At the hazy ages from 11-15 I believed the Caucasian girls in my school had it so easy. "I hate being grounded" 'Bitch, I don't even have the chance to be grounded.' I'd silently fume, "My Mum only gave me £10 to get new foundation, how the hell will that get me [insert generic cheap ass makeup brand here]" 'I don't even that much money a week for lunch, you're fucking 13. Make up? One time I touched my mother's eyelash curler and I was verbally burnt for the next 10 minutes', the voice in my head would reply. "Oh God! My mum only bought me a bottle of Bacardi, I wanted to get totally wankered down at [insert the name of public park] tonight" by this point the voice in my head had combusted at the sheer injustice of it all.

I got Pube removals, I got cankle worries and I got those wobbly bits on my top inner thighs. I got white girl problems with a healthy dollop of Indian girl problems and extra poppadoms.

Then, my Mother annoyingly realised I was growing tits and pubes in a school which I had a certain knack for not befriending my Indian female peers, so she let me privy to all the family gossip that I had been restricted to and it turned into the garbled moral message of this: *SHOCK* The horror stories of disowned (female I hasten to add, always almost female) cousins marrying people from the wrong Indian caste,*GASP* sexually active female cousins before the shackles of marriage AND LO AND BEHOLD the above board and legal drinking at university. The corrupt, debauched, disgraceful little cretins, how do their parents live in the shame that their female offspring have dumped on them? How dare they adopt the culture that has ruined their family name, that goes against the whole notion of being an Indian Female. Of course, to me such tales had an air of attraction. Oh to be free and wild on a Saturday night past 10pm, that was the stuff fantasies.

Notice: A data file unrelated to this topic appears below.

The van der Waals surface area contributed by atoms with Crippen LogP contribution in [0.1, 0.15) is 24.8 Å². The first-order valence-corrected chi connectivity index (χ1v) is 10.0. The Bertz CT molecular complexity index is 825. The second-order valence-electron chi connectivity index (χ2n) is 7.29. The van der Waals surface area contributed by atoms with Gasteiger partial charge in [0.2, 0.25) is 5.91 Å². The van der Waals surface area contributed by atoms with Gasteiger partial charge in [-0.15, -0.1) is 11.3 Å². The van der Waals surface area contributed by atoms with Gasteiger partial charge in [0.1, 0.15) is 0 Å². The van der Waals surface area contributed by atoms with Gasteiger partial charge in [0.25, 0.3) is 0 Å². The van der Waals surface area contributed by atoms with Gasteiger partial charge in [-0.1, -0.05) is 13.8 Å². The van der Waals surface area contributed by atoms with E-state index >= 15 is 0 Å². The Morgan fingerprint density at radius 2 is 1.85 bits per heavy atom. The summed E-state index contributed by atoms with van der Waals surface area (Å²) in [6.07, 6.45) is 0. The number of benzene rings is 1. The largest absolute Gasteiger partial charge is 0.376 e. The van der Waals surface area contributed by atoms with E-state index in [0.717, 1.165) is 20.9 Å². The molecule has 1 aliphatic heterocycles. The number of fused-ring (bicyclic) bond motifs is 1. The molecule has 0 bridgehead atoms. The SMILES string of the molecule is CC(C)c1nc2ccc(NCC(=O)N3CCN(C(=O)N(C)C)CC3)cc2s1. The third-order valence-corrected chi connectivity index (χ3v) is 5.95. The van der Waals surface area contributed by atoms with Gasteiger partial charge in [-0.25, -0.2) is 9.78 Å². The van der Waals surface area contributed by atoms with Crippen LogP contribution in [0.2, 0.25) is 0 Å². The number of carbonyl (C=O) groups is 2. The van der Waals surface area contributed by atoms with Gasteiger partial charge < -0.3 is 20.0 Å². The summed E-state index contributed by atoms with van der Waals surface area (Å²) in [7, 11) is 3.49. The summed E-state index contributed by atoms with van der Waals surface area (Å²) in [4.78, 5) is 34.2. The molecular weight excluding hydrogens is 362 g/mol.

Later down the line (after some considerably good GCSE'S I may add, and HUGE lies) fantasies were becoming reality. I got drunk! I got high! I got boys! I got the bitter realisation that I was in a whole new world of pain. I got Pube removals, I got cankle worries and I got those wobbly bits on my top inner thighs. I got white girl problems with a healthy dollop of Indian girl problems and extra poppadoms.

"That's what you get for hanging around with those white friends of yours" my mother prophesied. But this was freedom! Breaking through the Asian girl's glass ceiling, I'm not bound by misogynistic cultural norms! HUZZAH! Well ... no. It opened up a whole new precarious balance; which bits do I abide by if I didn't want to be oppressed? Abandon the norm of arranged marriages - open a new can of worms in finding a husband through the beautification of my lady parts and perfecting my womanly wiles.

A grim epiphany appeared; growing up in the mould of a western 21st century female was not the holy land for equal rights, but a mine field of social grievances that is barely a glint in the third world feminists non-lacquered eyes. Is this the next step of progression for women in India? Has the western woman foreshadowed the Eastern Woman new struggles? And isn't it screwy that not one person I knew got slightly alarmed that the film Bride & Prejudice based on, yes you guessed it, the 19th century novel Pride & Prejudice was entirely adaptable to modern day! I'm trying to work this out just like this unnumbered wave of feminism is trying working itself out and I've only really scratched the surface of this cultural puzzle, as I've only really scratched the surface of being the owner of a womb.  Right now though all I'm left with is the little feminist inside of me that is running around in a wild fear screaming 'IF I CAN'T TAKE REFUGE IN THE WESTERN WOMAN'S FEMINISM, WHERE CAN I?!'. Poor thing.